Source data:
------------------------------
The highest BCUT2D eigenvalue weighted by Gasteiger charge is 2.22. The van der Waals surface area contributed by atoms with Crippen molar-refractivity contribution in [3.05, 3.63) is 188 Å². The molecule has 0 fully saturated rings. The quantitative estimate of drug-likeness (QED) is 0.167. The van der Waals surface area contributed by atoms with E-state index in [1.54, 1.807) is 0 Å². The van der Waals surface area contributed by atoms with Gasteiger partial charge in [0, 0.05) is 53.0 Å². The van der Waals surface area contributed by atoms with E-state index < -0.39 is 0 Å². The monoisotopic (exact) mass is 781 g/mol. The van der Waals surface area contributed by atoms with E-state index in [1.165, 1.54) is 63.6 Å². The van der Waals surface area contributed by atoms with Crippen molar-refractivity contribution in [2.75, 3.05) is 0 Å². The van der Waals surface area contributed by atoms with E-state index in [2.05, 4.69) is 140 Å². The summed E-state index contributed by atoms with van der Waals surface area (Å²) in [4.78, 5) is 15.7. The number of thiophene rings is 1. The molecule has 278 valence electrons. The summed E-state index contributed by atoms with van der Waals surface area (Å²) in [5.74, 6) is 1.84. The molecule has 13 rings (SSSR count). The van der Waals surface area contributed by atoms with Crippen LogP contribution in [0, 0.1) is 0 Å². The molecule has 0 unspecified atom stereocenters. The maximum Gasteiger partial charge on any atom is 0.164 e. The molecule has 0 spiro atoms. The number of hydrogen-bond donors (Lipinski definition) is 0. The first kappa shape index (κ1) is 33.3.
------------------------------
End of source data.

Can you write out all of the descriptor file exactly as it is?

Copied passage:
The highest BCUT2D eigenvalue weighted by Gasteiger charge is 2.22. The van der Waals surface area contributed by atoms with Crippen molar-refractivity contribution in [3.05, 3.63) is 188 Å². The molecule has 0 fully saturated rings. The quantitative estimate of drug-likeness (QED) is 0.167. The van der Waals surface area contributed by atoms with E-state index in [1.54, 1.807) is 0 Å². The van der Waals surface area contributed by atoms with Gasteiger partial charge in [0, 0.05) is 53.0 Å². The van der Waals surface area contributed by atoms with E-state index < -0.39 is 0 Å². The monoisotopic (exact) mass is 781 g/mol. The van der Waals surface area contributed by atoms with E-state index in [1.165, 1.54) is 63.6 Å². The van der Waals surface area contributed by atoms with Crippen molar-refractivity contribution in [2.75, 3.05) is 0 Å². The van der Waals surface area contributed by atoms with E-state index in [2.05, 4.69) is 140 Å². The summed E-state index contributed by atoms with van der Waals surface area (Å²) in [4.78, 5) is 15.7. The number of thiophene rings is 1. The molecule has 278 valence electrons. The summed E-state index contributed by atoms with van der Waals surface area (Å²) in [5.74, 6) is 1.84. The molecule has 13 rings (SSSR count). The van der Waals surface area contributed by atoms with Crippen LogP contribution in [0, 0.1) is 0 Å². The molecule has 0 unspecified atom stereocenters. The maximum Gasteiger partial charge on any atom is 0.164 e. The molecule has 0 spiro atoms. The number of hydrogen-bond donors (Lipinski definition) is 0. The first kappa shape index (κ1) is 33.3.